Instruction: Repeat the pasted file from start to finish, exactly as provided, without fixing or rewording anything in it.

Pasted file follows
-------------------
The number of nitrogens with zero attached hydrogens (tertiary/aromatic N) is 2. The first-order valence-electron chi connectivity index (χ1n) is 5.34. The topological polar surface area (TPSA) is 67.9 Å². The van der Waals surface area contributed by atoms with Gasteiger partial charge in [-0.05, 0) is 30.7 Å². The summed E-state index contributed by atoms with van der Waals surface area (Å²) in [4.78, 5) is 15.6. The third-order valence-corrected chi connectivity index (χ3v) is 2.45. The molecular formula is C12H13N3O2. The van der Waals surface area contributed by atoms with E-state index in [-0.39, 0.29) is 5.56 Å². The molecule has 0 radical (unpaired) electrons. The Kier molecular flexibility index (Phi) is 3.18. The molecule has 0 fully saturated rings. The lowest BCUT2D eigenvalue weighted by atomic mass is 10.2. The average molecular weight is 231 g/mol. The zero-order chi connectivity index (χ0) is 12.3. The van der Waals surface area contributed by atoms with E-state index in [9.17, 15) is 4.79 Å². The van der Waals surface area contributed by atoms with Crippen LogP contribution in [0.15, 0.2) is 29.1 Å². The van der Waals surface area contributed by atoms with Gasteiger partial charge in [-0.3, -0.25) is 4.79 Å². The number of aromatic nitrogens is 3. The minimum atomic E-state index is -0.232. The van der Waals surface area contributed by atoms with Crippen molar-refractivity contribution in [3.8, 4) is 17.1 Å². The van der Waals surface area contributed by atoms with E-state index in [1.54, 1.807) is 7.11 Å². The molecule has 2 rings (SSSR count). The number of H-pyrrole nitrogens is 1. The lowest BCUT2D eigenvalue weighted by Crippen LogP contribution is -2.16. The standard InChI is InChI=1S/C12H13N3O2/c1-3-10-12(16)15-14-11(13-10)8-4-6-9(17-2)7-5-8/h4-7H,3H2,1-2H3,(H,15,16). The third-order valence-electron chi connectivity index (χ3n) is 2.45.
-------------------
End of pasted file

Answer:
The number of nitrogens with zero attached hydrogens (tertiary/aromatic N) is 2. The first-order valence-electron chi connectivity index (χ1n) is 5.34. The topological polar surface area (TPSA) is 67.9 Å². The van der Waals surface area contributed by atoms with Gasteiger partial charge in [-0.05, 0) is 30.7 Å². The summed E-state index contributed by atoms with van der Waals surface area (Å²) in [4.78, 5) is 15.6. The third-order valence-corrected chi connectivity index (χ3v) is 2.45. The molecular formula is C12H13N3O2. The van der Waals surface area contributed by atoms with E-state index in [-0.39, 0.29) is 5.56 Å². The molecule has 0 radical (unpaired) electrons. The Kier molecular flexibility index (Phi) is 3.18. The molecule has 0 fully saturated rings. The lowest BCUT2D eigenvalue weighted by atomic mass is 10.2. The average molecular weight is 231 g/mol. The zero-order chi connectivity index (χ0) is 12.3. The van der Waals surface area contributed by atoms with E-state index in [9.17, 15) is 4.79 Å². The van der Waals surface area contributed by atoms with Crippen LogP contribution in [0.15, 0.2) is 29.1 Å². The van der Waals surface area contributed by atoms with Gasteiger partial charge in [-0.3, -0.25) is 4.79 Å². The number of aromatic nitrogens is 3. The minimum atomic E-state index is -0.232. The van der Waals surface area contributed by atoms with Crippen molar-refractivity contribution in [3.8, 4) is 17.1 Å². The van der Waals surface area contributed by atoms with E-state index in [1.54, 1.807) is 7.11 Å². The molecule has 2 rings (SSSR count). The number of H-pyrrole nitrogens is 1. The lowest BCUT2D eigenvalue weighted by Crippen LogP contribution is -2.16. The standard InChI is InChI=1S/C12H13N3O2/c1-3-10-12(16)15-14-11(13-10)8-4-6-9(17-2)7-5-8/h4-7H,3H2,1-2H3,(H,15,16). The third-order valence-electron chi connectivity index (χ3n) is 2.45.